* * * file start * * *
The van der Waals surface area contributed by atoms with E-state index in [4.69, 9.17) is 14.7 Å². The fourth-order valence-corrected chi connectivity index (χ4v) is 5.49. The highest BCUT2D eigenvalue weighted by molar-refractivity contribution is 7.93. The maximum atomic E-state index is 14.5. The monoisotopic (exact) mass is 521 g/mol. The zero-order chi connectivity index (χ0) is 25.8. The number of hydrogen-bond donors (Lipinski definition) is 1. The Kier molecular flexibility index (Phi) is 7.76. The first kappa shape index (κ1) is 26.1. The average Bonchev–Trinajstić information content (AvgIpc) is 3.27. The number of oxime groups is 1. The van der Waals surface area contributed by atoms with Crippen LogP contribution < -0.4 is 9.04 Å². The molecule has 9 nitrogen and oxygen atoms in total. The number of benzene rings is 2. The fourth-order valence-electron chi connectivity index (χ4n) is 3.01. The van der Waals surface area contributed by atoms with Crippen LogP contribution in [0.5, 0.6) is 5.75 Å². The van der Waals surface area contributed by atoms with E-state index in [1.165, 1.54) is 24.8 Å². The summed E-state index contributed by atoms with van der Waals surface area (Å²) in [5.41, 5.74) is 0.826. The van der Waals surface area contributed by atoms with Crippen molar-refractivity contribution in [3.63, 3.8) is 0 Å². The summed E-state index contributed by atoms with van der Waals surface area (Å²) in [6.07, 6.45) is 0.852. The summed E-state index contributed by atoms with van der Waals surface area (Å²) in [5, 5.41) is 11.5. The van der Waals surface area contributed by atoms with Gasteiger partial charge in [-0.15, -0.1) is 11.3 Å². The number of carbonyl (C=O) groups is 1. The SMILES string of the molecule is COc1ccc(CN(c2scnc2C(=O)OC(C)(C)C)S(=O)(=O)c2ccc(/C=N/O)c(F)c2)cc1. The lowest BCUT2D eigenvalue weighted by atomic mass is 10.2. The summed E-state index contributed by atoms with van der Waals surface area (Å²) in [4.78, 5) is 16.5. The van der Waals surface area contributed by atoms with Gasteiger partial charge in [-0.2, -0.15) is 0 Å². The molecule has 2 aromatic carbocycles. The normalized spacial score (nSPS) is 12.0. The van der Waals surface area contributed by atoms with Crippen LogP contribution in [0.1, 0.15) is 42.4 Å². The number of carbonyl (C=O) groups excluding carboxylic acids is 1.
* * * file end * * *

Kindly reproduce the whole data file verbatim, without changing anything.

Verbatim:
The van der Waals surface area contributed by atoms with E-state index in [4.69, 9.17) is 14.7 Å². The fourth-order valence-corrected chi connectivity index (χ4v) is 5.49. The highest BCUT2D eigenvalue weighted by molar-refractivity contribution is 7.93. The maximum atomic E-state index is 14.5. The monoisotopic (exact) mass is 521 g/mol. The zero-order chi connectivity index (χ0) is 25.8. The number of hydrogen-bond donors (Lipinski definition) is 1. The Kier molecular flexibility index (Phi) is 7.76. The first kappa shape index (κ1) is 26.1. The average Bonchev–Trinajstić information content (AvgIpc) is 3.27. The number of oxime groups is 1. The van der Waals surface area contributed by atoms with Crippen LogP contribution < -0.4 is 9.04 Å². The molecule has 9 nitrogen and oxygen atoms in total. The number of benzene rings is 2. The fourth-order valence-electron chi connectivity index (χ4n) is 3.01. The van der Waals surface area contributed by atoms with Crippen LogP contribution in [0.5, 0.6) is 5.75 Å². The van der Waals surface area contributed by atoms with E-state index in [1.165, 1.54) is 24.8 Å². The summed E-state index contributed by atoms with van der Waals surface area (Å²) in [5.41, 5.74) is 0.826. The van der Waals surface area contributed by atoms with Crippen molar-refractivity contribution in [3.63, 3.8) is 0 Å². The summed E-state index contributed by atoms with van der Waals surface area (Å²) in [6.07, 6.45) is 0.852. The summed E-state index contributed by atoms with van der Waals surface area (Å²) in [5, 5.41) is 11.5. The van der Waals surface area contributed by atoms with Gasteiger partial charge in [-0.15, -0.1) is 11.3 Å². The number of carbonyl (C=O) groups is 1. The SMILES string of the molecule is COc1ccc(CN(c2scnc2C(=O)OC(C)(C)C)S(=O)(=O)c2ccc(/C=N/O)c(F)c2)cc1. The lowest BCUT2D eigenvalue weighted by atomic mass is 10.2. The summed E-state index contributed by atoms with van der Waals surface area (Å²) in [4.78, 5) is 16.5. The van der Waals surface area contributed by atoms with Gasteiger partial charge in [-0.2, -0.15) is 0 Å². The molecule has 2 aromatic carbocycles. The normalized spacial score (nSPS) is 12.0. The van der Waals surface area contributed by atoms with Crippen LogP contribution in [0.1, 0.15) is 42.4 Å². The number of carbonyl (C=O) groups excluding carboxylic acids is 1.